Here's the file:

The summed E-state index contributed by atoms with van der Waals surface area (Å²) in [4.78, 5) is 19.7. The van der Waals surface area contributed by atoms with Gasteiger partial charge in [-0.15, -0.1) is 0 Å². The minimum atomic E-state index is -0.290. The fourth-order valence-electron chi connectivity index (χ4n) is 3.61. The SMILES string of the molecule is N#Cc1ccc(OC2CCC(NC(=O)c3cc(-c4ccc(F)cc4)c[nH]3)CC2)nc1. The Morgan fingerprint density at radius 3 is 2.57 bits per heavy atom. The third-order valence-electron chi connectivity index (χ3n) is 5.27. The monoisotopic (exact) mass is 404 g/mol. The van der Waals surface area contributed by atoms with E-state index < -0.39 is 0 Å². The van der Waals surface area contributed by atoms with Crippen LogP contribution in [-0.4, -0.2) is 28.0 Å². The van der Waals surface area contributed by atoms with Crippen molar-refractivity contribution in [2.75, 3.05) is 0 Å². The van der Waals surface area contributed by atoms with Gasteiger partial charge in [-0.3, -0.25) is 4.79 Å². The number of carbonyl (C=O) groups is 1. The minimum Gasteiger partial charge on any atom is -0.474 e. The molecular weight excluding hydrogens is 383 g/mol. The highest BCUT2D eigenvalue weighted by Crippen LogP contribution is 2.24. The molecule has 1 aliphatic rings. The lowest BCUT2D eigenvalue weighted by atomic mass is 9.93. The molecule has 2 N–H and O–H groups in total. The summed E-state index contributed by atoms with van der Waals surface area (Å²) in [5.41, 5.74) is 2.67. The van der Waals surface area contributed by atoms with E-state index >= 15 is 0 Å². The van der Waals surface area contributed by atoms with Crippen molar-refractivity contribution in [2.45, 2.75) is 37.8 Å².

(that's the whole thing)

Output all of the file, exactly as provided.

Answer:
The summed E-state index contributed by atoms with van der Waals surface area (Å²) in [4.78, 5) is 19.7. The van der Waals surface area contributed by atoms with Gasteiger partial charge in [-0.15, -0.1) is 0 Å². The minimum atomic E-state index is -0.290. The fourth-order valence-electron chi connectivity index (χ4n) is 3.61. The SMILES string of the molecule is N#Cc1ccc(OC2CCC(NC(=O)c3cc(-c4ccc(F)cc4)c[nH]3)CC2)nc1. The Morgan fingerprint density at radius 3 is 2.57 bits per heavy atom. The third-order valence-electron chi connectivity index (χ3n) is 5.27. The monoisotopic (exact) mass is 404 g/mol. The van der Waals surface area contributed by atoms with E-state index < -0.39 is 0 Å². The van der Waals surface area contributed by atoms with Crippen LogP contribution in [-0.4, -0.2) is 28.0 Å². The van der Waals surface area contributed by atoms with Crippen molar-refractivity contribution in [2.75, 3.05) is 0 Å². The van der Waals surface area contributed by atoms with Gasteiger partial charge in [-0.3, -0.25) is 4.79 Å². The number of carbonyl (C=O) groups is 1. The minimum Gasteiger partial charge on any atom is -0.474 e. The molecular weight excluding hydrogens is 383 g/mol. The highest BCUT2D eigenvalue weighted by Crippen LogP contribution is 2.24. The molecule has 1 aliphatic rings. The lowest BCUT2D eigenvalue weighted by atomic mass is 9.93. The molecule has 2 N–H and O–H groups in total. The summed E-state index contributed by atoms with van der Waals surface area (Å²) in [5.41, 5.74) is 2.67. The van der Waals surface area contributed by atoms with E-state index >= 15 is 0 Å². The van der Waals surface area contributed by atoms with Crippen molar-refractivity contribution in [2.45, 2.75) is 37.8 Å².